No game is more associated with casinos more than roulette. Reputed to have been invented in a early format by scientist Blaise Pascal in the 17th century, we do know that the modern version of the game has been played since just before the turn of the 19th century.
As the name suggests, roulette was originally a French game and interestingly, it had two sections for a single and double zero.
This was first changed in 1843 when casinos in Bad Homburg in Germany wanted to offer players a more advantageous game, so removed the double zero slot.
In effect, this decision made what is now known as the “European” version (or sometimes “French” version) of the game with the single zero green slot on the wheel.
As the game spread in popularity throughout the world, it gained a foothold in states such as Louisiana and Mississippi, where the single and double zero wheel was restored. This then became known as the “American” version of the game as it grew in popularity across the states in the following years.
To this day, in real world casinos the double zero “American” version of the game is predominant in North and South America and the Caribbean, while the single zero or “European” version of the game tends to be played more widely elsewhere.
Which is the “best” version of the game to play from a player’s perspective?
Clearly, the “European” version of the game is the one that is most advantageous to a player from the perspective of the house edge.
That is because the house edge is derived solely from having those green zero or double zero slots on the wheel. The more of these slots there are on a roulette wheel, the greater the edge is for the house.
A single zero “European” style reel with 0-36 numbers on has a typical house edge of around 2.70% on a standard game. For a Double Zero “American” style roulette game, that house edge percentage increases to around 5.26%.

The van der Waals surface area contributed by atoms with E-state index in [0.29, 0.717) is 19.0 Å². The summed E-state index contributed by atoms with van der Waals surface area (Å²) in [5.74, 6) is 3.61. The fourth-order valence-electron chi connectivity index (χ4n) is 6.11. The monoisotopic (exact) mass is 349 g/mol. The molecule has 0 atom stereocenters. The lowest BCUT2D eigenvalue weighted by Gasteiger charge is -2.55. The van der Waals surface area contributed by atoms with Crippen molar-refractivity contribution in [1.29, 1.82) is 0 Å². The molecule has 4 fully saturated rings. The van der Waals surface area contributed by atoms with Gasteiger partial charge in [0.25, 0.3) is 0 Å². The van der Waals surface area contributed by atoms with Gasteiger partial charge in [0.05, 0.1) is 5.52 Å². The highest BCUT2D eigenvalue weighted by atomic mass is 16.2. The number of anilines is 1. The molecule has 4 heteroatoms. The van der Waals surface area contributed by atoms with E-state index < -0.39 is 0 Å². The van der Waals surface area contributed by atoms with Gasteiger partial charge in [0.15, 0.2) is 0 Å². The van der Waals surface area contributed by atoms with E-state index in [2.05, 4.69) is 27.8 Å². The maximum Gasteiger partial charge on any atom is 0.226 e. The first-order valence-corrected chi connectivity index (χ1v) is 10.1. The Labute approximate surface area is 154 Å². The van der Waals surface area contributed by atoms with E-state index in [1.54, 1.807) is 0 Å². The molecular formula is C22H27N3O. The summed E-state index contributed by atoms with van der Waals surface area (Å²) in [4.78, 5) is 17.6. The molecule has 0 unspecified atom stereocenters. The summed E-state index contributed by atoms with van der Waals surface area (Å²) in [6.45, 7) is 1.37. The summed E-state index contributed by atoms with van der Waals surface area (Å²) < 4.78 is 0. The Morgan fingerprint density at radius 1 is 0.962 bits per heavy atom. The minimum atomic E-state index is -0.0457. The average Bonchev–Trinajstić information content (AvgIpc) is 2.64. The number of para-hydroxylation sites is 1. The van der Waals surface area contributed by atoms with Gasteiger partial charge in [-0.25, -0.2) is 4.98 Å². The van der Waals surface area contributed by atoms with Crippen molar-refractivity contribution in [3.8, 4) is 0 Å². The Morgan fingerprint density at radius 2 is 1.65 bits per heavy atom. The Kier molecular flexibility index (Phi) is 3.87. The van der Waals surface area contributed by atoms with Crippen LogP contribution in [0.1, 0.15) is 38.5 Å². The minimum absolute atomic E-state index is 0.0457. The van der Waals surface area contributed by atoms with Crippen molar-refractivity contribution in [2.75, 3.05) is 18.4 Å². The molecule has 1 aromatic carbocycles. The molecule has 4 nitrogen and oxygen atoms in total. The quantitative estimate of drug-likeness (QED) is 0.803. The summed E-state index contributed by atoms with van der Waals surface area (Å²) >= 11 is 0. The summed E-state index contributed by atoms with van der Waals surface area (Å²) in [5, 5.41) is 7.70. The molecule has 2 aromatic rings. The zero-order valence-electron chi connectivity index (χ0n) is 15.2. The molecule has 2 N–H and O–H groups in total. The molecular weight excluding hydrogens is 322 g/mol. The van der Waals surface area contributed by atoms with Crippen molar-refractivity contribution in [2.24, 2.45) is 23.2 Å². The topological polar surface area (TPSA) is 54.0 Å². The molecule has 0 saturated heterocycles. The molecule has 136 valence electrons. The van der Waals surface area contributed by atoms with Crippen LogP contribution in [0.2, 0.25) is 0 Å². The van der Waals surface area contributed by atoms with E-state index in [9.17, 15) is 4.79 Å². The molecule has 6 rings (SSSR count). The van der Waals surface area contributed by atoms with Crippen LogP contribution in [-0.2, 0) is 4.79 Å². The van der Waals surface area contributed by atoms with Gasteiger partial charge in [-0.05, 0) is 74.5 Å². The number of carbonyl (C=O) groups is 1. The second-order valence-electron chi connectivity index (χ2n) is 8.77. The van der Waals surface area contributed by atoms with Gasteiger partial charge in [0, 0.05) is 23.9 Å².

That seems a hefty increase but even at that higher house edge rate, roulette is still one of the better games in terms of house edge for players in the casino, on a par with most slot games and much better than some other games or bets such as Keno or betting on a tie in Baccarat.
Does this mean that the European Version of Roulette will mean I win more often?
Only if you play a massive number of games over a millions of spins over a very long period of time. The smaller house edge will only become apparent after a huge number of spins and bets.
As such, for any typical roulette player, the differences between the two versions of the game are pretty much impossible to detect.
In theory, you will win more often playing the European version compared to the American version but in both games, it is more likely the house will take more money from you, than you will win back from the house.
In typical roulette session, you won’t really detect any huge difference playing one version of the game over the other.
What else do I need to look for on a game of roulette?
Some versions of roulette you can play online, such as those at BetRivers Casino or Hollywood Casino, may offer you slightly different game rules to standard.
There are even progressive versions of roulette which you can find at some casinos, which offer a progressive jackpot to be paid out when a certain event (usually a sequence of the same number occurring in succession, such as five number 7’s being landed on five successive spins of the wheel).
The more rules are tweaked in casinos to offer additional features, bonus items and other such options, the more likely this will affect the house edge of the game. When this happens, the house edge usually shifts more in favor of the casino, rather than the player.
Regardless of whether you play the American or European version, roulette is hugely enjoyable to play, simple to understand and offers a fantastic range of bets, from even money bets, to 34/1 payouts on some games. It is easy to see why the game has endured in all its forms over the centuries.